Big Ten: Kevin Cosgrove
- Tyvis Powell and Jordan Hall led "The Chase" for Ohio State as the Buckeyes began practice. Notes from OSU's first spring session here, here and here.
- The consensus No. 1 recruit in the 2014 class will soon visit Michigan. Devin Gardner's extra year gives the Wolverines some tantalizing options for '14.
- There's no controversy, just competition at quarterback for Michigan State, at least in Mark Dantonio's view. New Spartans playcaller Dave Warner says the team's offense can be more imaginative.
- Darrell Hazell fixed a hole on his coaching staff by hiring Jim Bridge away from Illinois.
- And that means Tim Beckman is in the market for another new assistant coach.
- Dan Voltz is excited about a chance to be Wisconsin's next starting center. Jeff Genyk joined Gary Andersen's staff as tight ends coach. A 2014 quarterback who had been committed to the Badgers will consider other options.
- Northwestern receiver Rashad Lawrence talks about getting over the "10-win hump," while Pat Fitzgerald says Venric Mark has to take the next step.
- Nebraska's Imani Cross has slimmed down and gotten quicker but is still a bulldozer.
- Some spring storylines to follow at Penn State. Bill O'Brien will head out on a spring coaches caravan.
- Former Minnesota assistant Kevin Cosgrove's claim against the school for lack of payment was dismissed in court. A closer look at Gophers receiver Jamel Harbison.
- A Bloomington quarterback will walk on to Indiana.
- Iowa is realizing it needs to sell itself to the fans.
- Jim Delany checks in at No. 2 on SI.com's list of the 10 most powerful people in college sports.
- Athlon previews the spring stories in the Big Ten.
The number of assistant coaches earning $250,000 or more is on the rise, particularly in the SEC, but what strikes me is the Big Ten's absence among the very top earners. No Big Ten assistant ranks among the top 10 nationally in salary and only Illinois offensive coordinator Paul Petrino ($475,250) ranks in the top 30 in earnings. The SEC, meanwhile, has 14 assistants among the top 30.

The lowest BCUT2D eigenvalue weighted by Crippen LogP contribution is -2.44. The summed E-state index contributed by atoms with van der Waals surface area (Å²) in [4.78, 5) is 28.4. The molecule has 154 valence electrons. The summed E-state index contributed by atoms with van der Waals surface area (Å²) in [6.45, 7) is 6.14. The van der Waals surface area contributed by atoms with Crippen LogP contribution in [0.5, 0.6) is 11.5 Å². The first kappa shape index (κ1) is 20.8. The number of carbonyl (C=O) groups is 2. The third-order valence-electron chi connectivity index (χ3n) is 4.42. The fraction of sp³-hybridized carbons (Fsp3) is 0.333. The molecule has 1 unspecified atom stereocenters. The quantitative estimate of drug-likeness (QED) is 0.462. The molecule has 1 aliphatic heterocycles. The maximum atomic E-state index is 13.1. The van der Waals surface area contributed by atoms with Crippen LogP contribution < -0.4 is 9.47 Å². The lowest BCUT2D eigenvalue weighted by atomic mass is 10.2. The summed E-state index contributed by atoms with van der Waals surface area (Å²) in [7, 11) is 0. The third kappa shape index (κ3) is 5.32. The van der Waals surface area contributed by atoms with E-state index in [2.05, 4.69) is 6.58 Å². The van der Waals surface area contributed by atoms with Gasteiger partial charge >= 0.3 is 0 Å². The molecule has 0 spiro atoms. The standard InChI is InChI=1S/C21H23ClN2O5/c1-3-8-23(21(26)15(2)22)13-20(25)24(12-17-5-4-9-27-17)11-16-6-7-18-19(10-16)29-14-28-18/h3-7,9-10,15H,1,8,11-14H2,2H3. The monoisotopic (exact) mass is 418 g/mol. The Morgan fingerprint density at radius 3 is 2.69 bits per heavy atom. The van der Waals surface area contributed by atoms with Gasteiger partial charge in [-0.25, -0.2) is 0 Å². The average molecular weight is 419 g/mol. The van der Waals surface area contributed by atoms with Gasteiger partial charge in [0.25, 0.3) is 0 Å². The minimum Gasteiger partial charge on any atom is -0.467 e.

I think the quality of coaching remains very high in the Big Ten and several assistants might want to get new agents. I also think that wild spending on assistant coaches is less a part of the culture in the Big Ten than it is in the SEC, Big 12 or even ACC. Will we ever see a Big Ten coordinator make more than $900,000, like Will Muschamp did at Texas, or more than $500,000? Perhaps we will, but I think it's doubtful.
There are also quite a few top assistants at big-time programs in the Big Ten who don't seem likely to make the jump to head-coaching positions elsewhere. While we've seen Big Ten assistants like Wisconsin's Dave Doeren and Ohio State's Darrell Hazell land top jobs this month, there aren't a ton of red-hot coaching prospects in the Big Ten.
It's interesting to see the discrepancy.
Who are the Big Ten's highest-paid assistants? Check 'em out:
(Note: As a private institution, Northwestern doesn't have to reveal coaches' salaries; Penn State declined to provide coaches' salary information.)
1. Illinois offensive coordinator Paul Petrino (total compensation: $475,250, maximum bonus: $39,000)
2. Wisconsin offensive coordinator Paul Chryst (total compensation: $361,094, maximum bonus: $122,500)